Biking begins... the hard way!
Sludyanka Travel Blog› entry 5 of 37 › view all entries
As my train pulled into Irkutsk station early Wednesday morning, everyone was busy preparing themselves for arrival. I sat back and waited until the car was empty before approaching the provodnika (the lady who is resposible for the carriage) and miming that I would like to leave through the locked, but much closer, back exit. Fortunately she understood my request. Unfortunately she made me do all the hard work, and I fell on my ass while trying to pry open the stuck metal lever. I poked my head out the now open door and sighted my colleague Zack waiting on the platform. Zack helped me unload and assemble my bike and before I knew it, we were biking through the busy streets of Irkutsk!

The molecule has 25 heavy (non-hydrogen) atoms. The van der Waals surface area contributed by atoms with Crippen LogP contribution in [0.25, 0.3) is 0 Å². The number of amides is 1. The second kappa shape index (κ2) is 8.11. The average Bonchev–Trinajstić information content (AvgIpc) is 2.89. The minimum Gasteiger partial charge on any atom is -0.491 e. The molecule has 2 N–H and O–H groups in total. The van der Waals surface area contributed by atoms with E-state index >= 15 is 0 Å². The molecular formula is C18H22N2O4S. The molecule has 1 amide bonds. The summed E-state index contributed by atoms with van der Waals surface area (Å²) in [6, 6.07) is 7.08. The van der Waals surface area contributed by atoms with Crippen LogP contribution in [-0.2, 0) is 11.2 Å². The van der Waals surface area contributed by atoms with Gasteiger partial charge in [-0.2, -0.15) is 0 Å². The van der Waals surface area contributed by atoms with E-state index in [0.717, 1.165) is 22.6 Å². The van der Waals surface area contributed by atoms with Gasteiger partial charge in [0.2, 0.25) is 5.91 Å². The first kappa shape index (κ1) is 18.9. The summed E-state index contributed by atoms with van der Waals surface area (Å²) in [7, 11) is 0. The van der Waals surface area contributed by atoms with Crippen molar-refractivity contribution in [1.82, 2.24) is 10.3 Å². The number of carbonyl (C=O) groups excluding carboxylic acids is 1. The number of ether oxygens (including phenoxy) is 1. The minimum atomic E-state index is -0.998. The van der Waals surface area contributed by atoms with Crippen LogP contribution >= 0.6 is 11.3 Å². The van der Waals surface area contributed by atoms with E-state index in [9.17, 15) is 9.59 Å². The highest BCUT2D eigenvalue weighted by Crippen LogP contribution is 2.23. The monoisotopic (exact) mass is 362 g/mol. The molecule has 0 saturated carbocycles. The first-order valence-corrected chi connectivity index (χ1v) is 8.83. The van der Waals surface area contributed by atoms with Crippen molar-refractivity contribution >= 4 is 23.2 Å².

We stayed in Irkutsk only long enough for me to secure a Mongolian visa, which ended up taking about 3 days.
Our goal was to bike from Irkutsk to the Mongolian border, about 600 km away.
We biked about 30-40 km and the rain never let up, even turning into hail at one point! We were soaked, but I was glad I brought new rain gear, even though it wasn't a complete set. In addition to the bad weather, we had many hills to climb up.
We started late the next day, but the weather was behaving itself in the early afternoon, so we could make some real progress up the hills. After a couple hours toiling away, we reached the top of the hills and began the thrilling descent to the town of Sludyanka, on the shores of Lake Baikal. It was a fun ride down, but I had to be careful of the cars.
We pedalled a dozen kilometres or so past Sludyanka before setting up camp for the night. By passing under the Trans-Siberian railway tracks and fording a foot-deep stream on our bikes, we were able to locate a beautiful campsite within steps of the lake. The trains passed constantly, but I didn't mind because it was fun to wave to the people inside and coerce the engineers to blow the whistle. One train was even treated to some public nudity, which they all seemed to appreciate. Zack and I found stones on the nearby beach and skipped them across the waves of the icy cold Lake Baikal as darkness approached.